2 Digital Filter convolver. A digital filter is simply a discrete-time, discrete-amplitudeconvolver.Filtering is in essence the multiplication of the signal spectrum by the frequency domain impulse response of the filter.
3 Analog and Digital Filters An analog filter is inherently more size-and power-efficient, although more component-sensitive, if it can be implemented in a straightforward manner.In general, as signal frequency increases, the disparity in efficiency increases.Characteristics of applications where digital filters are more size and power efficient than analog filters are: linear phase, very high stop band attenuation, very low pass band ripple.The filter’s response must be programmable or adaptive.The filter must manipulate phase and, very low shape factors.A digital filter’s shape factor is the ratio of the filter’s pass band width plus the filter’s transition band width to the filter’s pass band width.
4 Conceptual Differences Frequency-Domain Versus Time Domain ThinkingThinking about analog filters, most engineers are comfortable in the time domain. For example, the operation of an RC lowpass filter can easily be envisioned as a capacitor charging and discharging through a resistor.Likewise, it is easy to envision how a negative-feedback active filter uses phase shift as a function of frequency, which is a time domain operation.
5 Contd…A digital filter is better conceptualized in the frequency domain.The filter implementation simply performs a convolution of the time domain impulse response and the sampled signal.A filter is designed with a frequency domain impulse response which is as close to the desired ideal response as can be generated given the constraints of the implementation.The frequency domain impulse response is then transformed into a time domain impulse response which is converted to the coefficients of the filter.
6 Filters WorkingFilters work by using one or both of the following methods:Delay a copy of the input signal (by x number of samples), andcombine the delayed input signal with the new input signal.(Finite Impulse Response, FIR, or feedforward filter)Delay a copy of the output signal (by x number of samples), andcombine it with the new input signal.(Infinite Impulse Response, IIR, feedback filter)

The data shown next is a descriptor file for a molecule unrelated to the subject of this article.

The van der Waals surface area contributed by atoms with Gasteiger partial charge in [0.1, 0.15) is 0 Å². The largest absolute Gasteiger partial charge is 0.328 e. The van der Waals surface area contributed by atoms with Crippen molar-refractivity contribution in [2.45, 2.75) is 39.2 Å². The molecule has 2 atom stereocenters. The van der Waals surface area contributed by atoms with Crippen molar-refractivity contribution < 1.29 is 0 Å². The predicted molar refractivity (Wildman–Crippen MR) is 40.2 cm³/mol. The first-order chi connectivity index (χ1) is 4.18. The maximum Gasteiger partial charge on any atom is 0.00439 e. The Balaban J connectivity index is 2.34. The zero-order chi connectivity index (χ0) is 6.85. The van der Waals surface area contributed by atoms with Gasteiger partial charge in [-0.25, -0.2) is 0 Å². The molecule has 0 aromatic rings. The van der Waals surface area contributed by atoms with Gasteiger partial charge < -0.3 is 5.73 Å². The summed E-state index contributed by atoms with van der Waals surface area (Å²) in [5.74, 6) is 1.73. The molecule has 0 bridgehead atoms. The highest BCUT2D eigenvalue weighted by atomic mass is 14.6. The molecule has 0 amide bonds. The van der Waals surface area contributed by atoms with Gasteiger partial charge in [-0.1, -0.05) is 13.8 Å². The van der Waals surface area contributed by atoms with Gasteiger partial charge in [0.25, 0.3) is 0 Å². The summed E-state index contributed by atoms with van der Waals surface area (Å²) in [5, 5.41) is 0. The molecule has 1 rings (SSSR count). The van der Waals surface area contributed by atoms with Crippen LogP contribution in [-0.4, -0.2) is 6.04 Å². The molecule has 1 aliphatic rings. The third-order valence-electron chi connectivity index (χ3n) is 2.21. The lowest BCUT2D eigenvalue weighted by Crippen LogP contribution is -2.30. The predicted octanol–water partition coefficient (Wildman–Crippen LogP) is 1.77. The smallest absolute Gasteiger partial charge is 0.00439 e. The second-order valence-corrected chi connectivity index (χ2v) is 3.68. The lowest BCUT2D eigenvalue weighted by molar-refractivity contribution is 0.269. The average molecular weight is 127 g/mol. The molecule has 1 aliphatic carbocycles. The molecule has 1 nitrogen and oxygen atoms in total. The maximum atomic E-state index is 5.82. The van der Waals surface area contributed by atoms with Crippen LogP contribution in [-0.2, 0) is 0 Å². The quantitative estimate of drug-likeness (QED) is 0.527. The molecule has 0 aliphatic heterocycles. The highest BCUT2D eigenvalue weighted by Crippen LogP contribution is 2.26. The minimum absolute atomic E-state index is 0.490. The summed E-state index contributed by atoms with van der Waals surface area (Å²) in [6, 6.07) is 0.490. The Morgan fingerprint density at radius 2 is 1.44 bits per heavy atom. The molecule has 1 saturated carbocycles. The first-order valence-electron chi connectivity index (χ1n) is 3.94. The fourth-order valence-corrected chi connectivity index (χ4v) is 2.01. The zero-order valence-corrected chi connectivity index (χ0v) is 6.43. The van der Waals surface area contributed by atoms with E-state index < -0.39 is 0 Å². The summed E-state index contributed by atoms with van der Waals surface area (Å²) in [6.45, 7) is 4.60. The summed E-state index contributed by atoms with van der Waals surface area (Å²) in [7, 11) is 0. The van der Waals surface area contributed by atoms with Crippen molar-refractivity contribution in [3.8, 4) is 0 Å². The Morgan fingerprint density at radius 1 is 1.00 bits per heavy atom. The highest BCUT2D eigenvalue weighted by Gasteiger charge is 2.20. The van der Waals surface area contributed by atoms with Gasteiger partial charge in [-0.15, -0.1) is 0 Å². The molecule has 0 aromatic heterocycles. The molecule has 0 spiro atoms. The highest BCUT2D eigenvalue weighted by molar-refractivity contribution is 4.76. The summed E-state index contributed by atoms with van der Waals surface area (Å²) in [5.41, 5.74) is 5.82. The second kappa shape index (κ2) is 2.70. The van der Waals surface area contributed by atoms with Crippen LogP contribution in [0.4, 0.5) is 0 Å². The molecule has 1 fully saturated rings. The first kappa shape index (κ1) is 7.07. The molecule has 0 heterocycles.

7 IIR FiltersIIR filters have one or more nonzero feedback coefficients.That is, as a result of the feedback term, if the filter has one or more poles, once the filter has been excited with an impulse there is always an output.
8 Filter’s Impulse Response An impulse is a very short pulse—a waveform that has significant amplitude only for a very short time. (usually unipolar)For filters, we use a one-sample pulse, or unit impulse.The response of the filter to the unit impulse is the filter’s Impulse Response (IR).
9 Types of FiltersTypes:LowpassHighpassBandpassBandreject (notch)
10 Drawbacks: phase distortion and ringing IIR FilterThe feedback loop introduced creates the possibility of an infinite impulse(delayed sample).The simple averaging filter becomes an Exponential Time Averaging Filter(ETA Filter), equivalent to an infinitely long FIR filter.Care has to be taken with any feedback system.Feedback coefficients have to remain below 1.0, or the filter becomesunstable.IIR filters are computationally less expensive than FIR filters for greatershaping potential.Drawbacks: phase distortion and ringing
11 Design of IIR filters the feedback of previous outputs. Most recursive filters have an infinite impulse response, because ofthe feedback of previous outputs.Practical Infinite-Impulse-Response (IIR) filters are usually basedupon analogue equivalents (Butterworth, Chebyshev, etc.), using atransformation known as the bilinear transformation which mapsthe s-plane poles and zeros of the analogue filter into the z-plane.However, it is quite possible to design an IIR filter without anyreference to analogue designs, for example by choosingappropriate locations for the poles and zeroes on the unit circle